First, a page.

“Why do leaders ignore these failures of climate science, yet listen avidly to misguided doomsayers demanding vast spending and taxes?”

    Seriously? They actually asked that question with a straight face??

    [reply] no, we asked it 😉

  3. gds44 says:

    Reblogged this on Gds44's Blog.

  4. JCscuba says:

    Because they are socialist morons and have no conception about the scientific method!

  5. Not sure how one can average rain across a country as it varies so much in different regions. In our region of south east Queensland during the last month of June there was considerable rain in a short strip close to the coast but no drought breaking rain 50 or 100 km inland from the coast. At our place we had for the month 212mm (8.3 ins) which is about double the 125 year average for the month but some places nearby had that in two days with local flooding. For interest at our place we had a dry summer with 330mm or 49% of the 125 year average, for autumn we had 620mm which is 105% of average and it is very likely that we will exceed average for winter (which is the dry time with 125 yr average of 228mm) The grandkids went surfing yesterday with the sea temperature being 21C (ie winter temperatures) with a nice swell of 1.5m waves. We are glad we live in the best climate of the world- plenty of rain particularly in summer which cools the atompheric temperature and warm (compared to Europe & USA) in the winter. By the way the last bad cyclone in our part of the world occurred in 1893. There has been low depression rainstorms such as in 2011 when people died in floods in the surrounds of Brisbane but no high wind cyclones. The supposed increase in CO2 has had no noticeable effect on climate here. (note there were three independent measurements of CO2 in the 1940s which recorded around 400ppm but the climate alarmists will not accept the accurate measurements as it does not fit with there propaganda)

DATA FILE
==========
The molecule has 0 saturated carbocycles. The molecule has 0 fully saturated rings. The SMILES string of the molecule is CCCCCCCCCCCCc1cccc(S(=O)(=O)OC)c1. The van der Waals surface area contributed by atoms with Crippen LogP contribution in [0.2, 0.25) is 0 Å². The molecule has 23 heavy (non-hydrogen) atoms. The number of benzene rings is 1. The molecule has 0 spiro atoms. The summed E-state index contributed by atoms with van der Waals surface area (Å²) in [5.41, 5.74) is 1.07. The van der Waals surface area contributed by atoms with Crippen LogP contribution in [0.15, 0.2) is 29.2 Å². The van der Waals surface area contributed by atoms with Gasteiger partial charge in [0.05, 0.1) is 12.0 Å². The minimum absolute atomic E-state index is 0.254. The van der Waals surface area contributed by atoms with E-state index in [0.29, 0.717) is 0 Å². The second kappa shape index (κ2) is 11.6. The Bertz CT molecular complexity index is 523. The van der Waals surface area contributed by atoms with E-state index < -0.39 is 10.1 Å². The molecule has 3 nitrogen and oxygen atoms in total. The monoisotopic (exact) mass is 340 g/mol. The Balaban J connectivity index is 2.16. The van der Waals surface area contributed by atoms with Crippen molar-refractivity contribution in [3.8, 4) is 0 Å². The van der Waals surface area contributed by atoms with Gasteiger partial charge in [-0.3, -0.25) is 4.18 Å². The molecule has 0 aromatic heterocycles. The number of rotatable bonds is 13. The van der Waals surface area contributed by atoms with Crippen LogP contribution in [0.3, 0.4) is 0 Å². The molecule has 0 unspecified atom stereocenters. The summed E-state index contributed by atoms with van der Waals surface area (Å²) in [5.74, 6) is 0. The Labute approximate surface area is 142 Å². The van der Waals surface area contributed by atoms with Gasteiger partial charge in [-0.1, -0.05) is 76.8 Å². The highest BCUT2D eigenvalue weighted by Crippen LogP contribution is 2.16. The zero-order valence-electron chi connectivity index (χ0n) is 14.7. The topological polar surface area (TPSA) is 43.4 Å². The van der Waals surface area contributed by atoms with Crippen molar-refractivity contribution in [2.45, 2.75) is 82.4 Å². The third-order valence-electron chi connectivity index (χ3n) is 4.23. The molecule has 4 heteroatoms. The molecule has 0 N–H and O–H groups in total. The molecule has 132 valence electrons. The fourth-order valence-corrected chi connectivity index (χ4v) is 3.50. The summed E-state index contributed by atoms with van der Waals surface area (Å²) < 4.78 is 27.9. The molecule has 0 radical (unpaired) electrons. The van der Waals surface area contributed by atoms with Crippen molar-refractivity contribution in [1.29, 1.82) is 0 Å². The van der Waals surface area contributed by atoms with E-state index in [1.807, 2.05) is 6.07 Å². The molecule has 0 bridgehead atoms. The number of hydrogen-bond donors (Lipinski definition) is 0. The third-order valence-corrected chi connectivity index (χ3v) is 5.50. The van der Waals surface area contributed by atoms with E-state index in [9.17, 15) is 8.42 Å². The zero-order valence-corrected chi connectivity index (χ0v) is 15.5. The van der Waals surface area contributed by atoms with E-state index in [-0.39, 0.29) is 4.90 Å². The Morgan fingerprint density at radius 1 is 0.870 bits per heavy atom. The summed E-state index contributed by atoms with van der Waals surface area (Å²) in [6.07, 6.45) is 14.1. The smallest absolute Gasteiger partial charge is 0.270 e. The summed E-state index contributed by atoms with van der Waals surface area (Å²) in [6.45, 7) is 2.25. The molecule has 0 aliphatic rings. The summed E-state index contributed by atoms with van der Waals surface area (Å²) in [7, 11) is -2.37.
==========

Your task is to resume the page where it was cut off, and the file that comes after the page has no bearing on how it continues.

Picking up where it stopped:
6. oldbrew says:

    Clueless warmists…

    Date: 28/06/19 Roy Spencer

    When the Great Lakes water levels were unusually low from approximately 2000 through 2012 or so, this was pointed to as evidence that global warming was causing the Great Lakes to dry up.
    . . .
    Then in a matter of two years, low lake levels were replaced with high lake levels. The cause (analysis here) was a combination of unusually high precipitation (contrary to global warming theory) and an unusually cold winter that caused the lakes to mostly freeze over, reducing evaporation.

    Now, as of this month (June, 2019), ALL of the Great Lakes have reached record high levels.
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    Now they say the weather/climate has gone ‘weird’. Or was that themselves they were referring to?

  7. oldbrew says:

    Mexico hail: Ice 1.5m thick carpets Mexico’s Guadalajara

  8. ren says:

    July will also be wet in the US.

  9. Ve2 says:

    Strange isn’t it that 30 years ago they were telling us that they knew all about climate change and every time they fouled up they discovered a new factor that explained the discrepancy but still confirmed the original outcome.